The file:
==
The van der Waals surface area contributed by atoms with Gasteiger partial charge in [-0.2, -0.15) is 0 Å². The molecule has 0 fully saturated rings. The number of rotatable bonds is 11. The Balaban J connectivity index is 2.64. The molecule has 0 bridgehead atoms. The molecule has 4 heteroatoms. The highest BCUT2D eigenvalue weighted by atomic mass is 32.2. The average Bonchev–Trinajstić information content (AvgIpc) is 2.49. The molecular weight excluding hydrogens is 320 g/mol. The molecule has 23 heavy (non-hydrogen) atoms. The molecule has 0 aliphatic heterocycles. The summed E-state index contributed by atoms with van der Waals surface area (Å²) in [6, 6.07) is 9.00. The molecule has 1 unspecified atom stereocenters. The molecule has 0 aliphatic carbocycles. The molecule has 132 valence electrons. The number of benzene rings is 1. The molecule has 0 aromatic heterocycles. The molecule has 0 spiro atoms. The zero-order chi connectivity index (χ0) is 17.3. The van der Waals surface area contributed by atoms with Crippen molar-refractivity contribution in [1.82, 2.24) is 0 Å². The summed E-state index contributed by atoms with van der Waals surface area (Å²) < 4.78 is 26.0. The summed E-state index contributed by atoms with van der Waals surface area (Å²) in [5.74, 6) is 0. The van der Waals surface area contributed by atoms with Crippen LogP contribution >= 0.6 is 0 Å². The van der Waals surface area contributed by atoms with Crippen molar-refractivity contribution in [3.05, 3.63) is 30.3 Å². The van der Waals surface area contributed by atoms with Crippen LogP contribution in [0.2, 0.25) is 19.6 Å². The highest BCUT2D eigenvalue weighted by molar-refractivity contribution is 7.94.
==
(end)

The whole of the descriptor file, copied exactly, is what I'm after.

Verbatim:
The van der Waals surface area contributed by atoms with Gasteiger partial charge in [-0.2, -0.15) is 0 Å². The molecule has 0 fully saturated rings. The number of rotatable bonds is 11. The Balaban J connectivity index is 2.64. The molecule has 0 bridgehead atoms. The molecule has 4 heteroatoms. The highest BCUT2D eigenvalue weighted by atomic mass is 32.2. The average Bonchev–Trinajstić information content (AvgIpc) is 2.49. The molecular weight excluding hydrogens is 320 g/mol. The molecule has 23 heavy (non-hydrogen) atoms. The molecule has 0 aliphatic heterocycles. The summed E-state index contributed by atoms with van der Waals surface area (Å²) in [6, 6.07) is 9.00. The molecule has 1 unspecified atom stereocenters. The molecule has 0 aliphatic carbocycles. The molecule has 132 valence electrons. The number of benzene rings is 1. The molecule has 0 aromatic heterocycles. The molecule has 0 spiro atoms. The zero-order chi connectivity index (χ0) is 17.3. The van der Waals surface area contributed by atoms with Crippen molar-refractivity contribution in [1.82, 2.24) is 0 Å². The summed E-state index contributed by atoms with van der Waals surface area (Å²) < 4.78 is 26.0. The summed E-state index contributed by atoms with van der Waals surface area (Å²) in [5.74, 6) is 0. The van der Waals surface area contributed by atoms with Crippen LogP contribution >= 0.6 is 0 Å². The van der Waals surface area contributed by atoms with Crippen molar-refractivity contribution in [3.05, 3.63) is 30.3 Å². The van der Waals surface area contributed by atoms with Crippen LogP contribution in [0.2, 0.25) is 19.6 Å². The highest BCUT2D eigenvalue weighted by molar-refractivity contribution is 7.94.